NEW ORLEANS — A steady rain fueled by periodic gusts of wind drenched the New Orleans area Sunday afternoon as Tropical Storm Cristobal moved closer to the coast of southeast Louisiana. As the storm slowed considerably, increasing the risk of flooding, city officials issued a voluntary evacuation order just before 2 p.m. for communities lying outside the city's levee system.

The National Hurricane Center warned that Cristobal was expected to bring rainfall of four to eight inches, sustained winds of 50 mph, possible tornadoes and a storm surge of three to five feet. The storm made landfall at 5 p.m. local time Sunday near Grand Isle, La., south of the city.

Though the strong storm that has moved across the Gulf of Mexico did not strengthen into a hurricane, New Orleans residents took the threat seriously, stacking sandbags in front of store entrances and parking their cars in elevated areas to avoid potential floodwaters.

Shoreline flooding from the surge and inland flooding from heavy rain were predicted to be the most widespread and serious hazards along the Gulf Coast.

A five-foot surge had inundated some coastal areas in southeast Louisiana and Mississippi as of Sunday afternoon. Six to 10 inches of rain had fallen in parts of the Florida Panhandle, with some of the storm’s heaviest rainfall concentrated between Tallahassee and Jacksonville.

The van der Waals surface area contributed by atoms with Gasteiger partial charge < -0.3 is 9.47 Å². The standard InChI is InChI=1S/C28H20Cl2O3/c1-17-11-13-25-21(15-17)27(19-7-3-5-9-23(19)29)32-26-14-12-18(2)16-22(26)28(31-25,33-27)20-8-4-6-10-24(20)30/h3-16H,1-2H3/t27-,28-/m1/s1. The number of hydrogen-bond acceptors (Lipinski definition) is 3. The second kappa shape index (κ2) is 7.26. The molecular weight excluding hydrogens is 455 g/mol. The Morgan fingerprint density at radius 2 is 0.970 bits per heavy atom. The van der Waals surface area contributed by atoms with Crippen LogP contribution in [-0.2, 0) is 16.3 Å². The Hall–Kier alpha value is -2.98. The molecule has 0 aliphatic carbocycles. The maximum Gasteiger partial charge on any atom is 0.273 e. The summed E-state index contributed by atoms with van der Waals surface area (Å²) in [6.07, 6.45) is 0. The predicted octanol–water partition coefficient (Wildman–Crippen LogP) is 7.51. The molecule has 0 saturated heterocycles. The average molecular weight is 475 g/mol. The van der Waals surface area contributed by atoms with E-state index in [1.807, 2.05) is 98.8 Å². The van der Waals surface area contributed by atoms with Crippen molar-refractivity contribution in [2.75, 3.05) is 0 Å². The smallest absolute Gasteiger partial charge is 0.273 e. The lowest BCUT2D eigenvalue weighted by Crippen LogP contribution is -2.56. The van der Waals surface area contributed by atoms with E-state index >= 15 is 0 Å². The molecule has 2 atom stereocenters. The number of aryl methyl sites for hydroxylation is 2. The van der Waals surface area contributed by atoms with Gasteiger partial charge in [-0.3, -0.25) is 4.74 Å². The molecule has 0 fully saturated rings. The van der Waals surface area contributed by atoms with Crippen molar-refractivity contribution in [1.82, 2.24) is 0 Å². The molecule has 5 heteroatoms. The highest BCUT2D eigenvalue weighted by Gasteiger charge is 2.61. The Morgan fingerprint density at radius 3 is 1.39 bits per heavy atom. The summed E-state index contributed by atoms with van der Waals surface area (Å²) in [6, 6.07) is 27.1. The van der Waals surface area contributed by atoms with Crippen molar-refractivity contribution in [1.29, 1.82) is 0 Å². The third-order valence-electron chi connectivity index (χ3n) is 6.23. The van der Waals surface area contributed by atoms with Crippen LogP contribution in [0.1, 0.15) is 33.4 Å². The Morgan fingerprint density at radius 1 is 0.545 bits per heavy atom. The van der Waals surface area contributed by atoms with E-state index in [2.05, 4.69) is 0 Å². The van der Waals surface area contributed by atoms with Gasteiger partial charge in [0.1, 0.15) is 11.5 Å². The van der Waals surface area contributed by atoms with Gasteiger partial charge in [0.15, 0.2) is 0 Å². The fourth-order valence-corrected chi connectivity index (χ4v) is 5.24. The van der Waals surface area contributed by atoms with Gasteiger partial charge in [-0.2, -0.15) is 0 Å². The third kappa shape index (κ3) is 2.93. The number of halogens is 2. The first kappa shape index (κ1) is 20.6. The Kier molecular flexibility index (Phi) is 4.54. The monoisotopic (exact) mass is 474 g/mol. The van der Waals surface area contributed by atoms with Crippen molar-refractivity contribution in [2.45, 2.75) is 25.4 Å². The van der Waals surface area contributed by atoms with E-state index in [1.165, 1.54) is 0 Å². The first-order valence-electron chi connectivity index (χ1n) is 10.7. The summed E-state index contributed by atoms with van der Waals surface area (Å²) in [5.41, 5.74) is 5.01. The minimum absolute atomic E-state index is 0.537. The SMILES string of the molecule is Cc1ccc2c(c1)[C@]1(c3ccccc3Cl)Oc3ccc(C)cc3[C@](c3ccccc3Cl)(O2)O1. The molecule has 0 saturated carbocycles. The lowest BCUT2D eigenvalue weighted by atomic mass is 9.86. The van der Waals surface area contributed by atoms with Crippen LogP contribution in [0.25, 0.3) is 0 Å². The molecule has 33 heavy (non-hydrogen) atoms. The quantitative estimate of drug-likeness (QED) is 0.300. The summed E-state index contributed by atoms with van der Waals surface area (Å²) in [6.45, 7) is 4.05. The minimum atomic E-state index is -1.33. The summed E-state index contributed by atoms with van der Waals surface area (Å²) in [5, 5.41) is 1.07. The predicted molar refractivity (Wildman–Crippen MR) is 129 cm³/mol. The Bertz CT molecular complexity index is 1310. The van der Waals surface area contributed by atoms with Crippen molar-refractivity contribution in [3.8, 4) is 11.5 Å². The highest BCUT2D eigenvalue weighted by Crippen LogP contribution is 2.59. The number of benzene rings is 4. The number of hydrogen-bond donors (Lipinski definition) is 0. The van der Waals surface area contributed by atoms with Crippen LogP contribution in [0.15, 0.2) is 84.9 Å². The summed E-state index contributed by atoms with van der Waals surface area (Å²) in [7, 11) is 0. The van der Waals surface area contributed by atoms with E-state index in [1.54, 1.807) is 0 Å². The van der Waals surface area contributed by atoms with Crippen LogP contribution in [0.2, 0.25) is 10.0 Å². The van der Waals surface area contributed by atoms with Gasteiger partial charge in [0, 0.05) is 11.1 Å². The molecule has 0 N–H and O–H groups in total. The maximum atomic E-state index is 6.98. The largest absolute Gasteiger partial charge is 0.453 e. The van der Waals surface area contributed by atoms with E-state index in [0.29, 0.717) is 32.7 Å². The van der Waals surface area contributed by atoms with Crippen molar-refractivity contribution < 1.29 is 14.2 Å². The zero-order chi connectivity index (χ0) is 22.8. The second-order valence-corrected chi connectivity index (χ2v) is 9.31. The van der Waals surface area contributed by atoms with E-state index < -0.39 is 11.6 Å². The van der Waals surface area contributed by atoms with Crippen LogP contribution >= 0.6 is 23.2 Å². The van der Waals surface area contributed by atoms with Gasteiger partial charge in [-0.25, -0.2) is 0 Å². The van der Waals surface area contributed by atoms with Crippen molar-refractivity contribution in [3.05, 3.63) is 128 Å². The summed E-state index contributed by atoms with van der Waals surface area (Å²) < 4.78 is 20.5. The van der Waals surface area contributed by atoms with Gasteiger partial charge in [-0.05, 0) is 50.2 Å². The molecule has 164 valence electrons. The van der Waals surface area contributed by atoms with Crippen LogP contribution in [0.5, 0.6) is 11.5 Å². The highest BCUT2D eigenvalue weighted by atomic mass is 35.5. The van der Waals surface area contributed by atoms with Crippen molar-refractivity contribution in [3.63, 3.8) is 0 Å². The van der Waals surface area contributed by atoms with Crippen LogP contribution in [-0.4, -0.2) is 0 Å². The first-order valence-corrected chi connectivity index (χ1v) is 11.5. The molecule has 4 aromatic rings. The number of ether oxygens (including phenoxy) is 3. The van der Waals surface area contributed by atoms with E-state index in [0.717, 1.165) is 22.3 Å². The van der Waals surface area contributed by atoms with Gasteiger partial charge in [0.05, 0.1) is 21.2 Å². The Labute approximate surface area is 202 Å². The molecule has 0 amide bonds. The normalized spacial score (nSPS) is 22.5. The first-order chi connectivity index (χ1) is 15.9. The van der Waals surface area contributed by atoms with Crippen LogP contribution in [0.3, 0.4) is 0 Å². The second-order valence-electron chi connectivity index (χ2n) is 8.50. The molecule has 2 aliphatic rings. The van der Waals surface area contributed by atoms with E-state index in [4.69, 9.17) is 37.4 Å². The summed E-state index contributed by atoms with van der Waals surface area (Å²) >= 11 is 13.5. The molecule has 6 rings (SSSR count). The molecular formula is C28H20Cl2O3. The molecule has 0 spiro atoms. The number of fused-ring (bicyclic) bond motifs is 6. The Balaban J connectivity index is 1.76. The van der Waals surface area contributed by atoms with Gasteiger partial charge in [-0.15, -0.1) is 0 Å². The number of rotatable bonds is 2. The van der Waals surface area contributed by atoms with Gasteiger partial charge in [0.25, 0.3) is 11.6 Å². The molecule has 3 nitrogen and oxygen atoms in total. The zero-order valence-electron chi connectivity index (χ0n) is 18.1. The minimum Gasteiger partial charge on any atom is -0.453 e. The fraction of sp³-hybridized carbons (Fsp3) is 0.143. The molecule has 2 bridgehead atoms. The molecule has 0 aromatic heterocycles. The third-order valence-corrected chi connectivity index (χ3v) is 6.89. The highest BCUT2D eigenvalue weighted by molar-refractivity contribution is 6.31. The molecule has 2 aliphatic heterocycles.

While wind gusts were generally below damaging levels, they had been clocked at 40 to 60 mph along the coast in southeast Louisiana and Mississippi. Of greater concern were tornadoes embedded within the storm’s bands. On Saturday, a tornado that spun up on the periphery of the storm caused damage in Orlando.

Cristobal is predicted to be drawn north through Arkansas on Monday, then into Missouri, Illinois and the Great Lakes on Tuesday, intensifying as it merges with another storm system. The National Weather Service forecast office in La Crosse, Wis., tweeted that Cristobal’s remnants could go farther west across Wisconsin than any other post-tropical system on record.

The Hurricane Center was predicting heavy rain in southeast Louisiana and southern Mississippi, with isolated amounts of up to a foot where there is a “high risk” of flash flooding. In New Orleans, nearly two inches of rain had fallen since Saturday.

The New Orleans Sewerage and Water Board on Sunday warned residents that its drainage system was “old and can be vulnerable to storm-related challenges. Therefore, there will be street flooding.”

This is something to which New Orleanians have become accustomed. In August 2017, heavy showers pounded the city, overwhelming its pumping system and causing widespread flooding. Hundreds of homes and businesses were damaged, forcing the governor to declare a state of emergency.

One of those businesses, Circle Food Market in the 7th Ward neighborhood, has become a symbol of the city’s history with flooding. Photos of the historic building underwater after Hurricane Katrina and the failure of the federal levees circulated around the world in 2005 and again after the 2017 storm.

But on Sunday morning, manager Sam Alassal did not seem worried. Though sandbags were piled outside and the windows were covered with plywood, inside the grocery store, it looked like just another day. There was no mad rush for supplies, just a few people casually shopping. Saturday was a bit busier, Alassal said, with water and alcohol being the biggest sellers.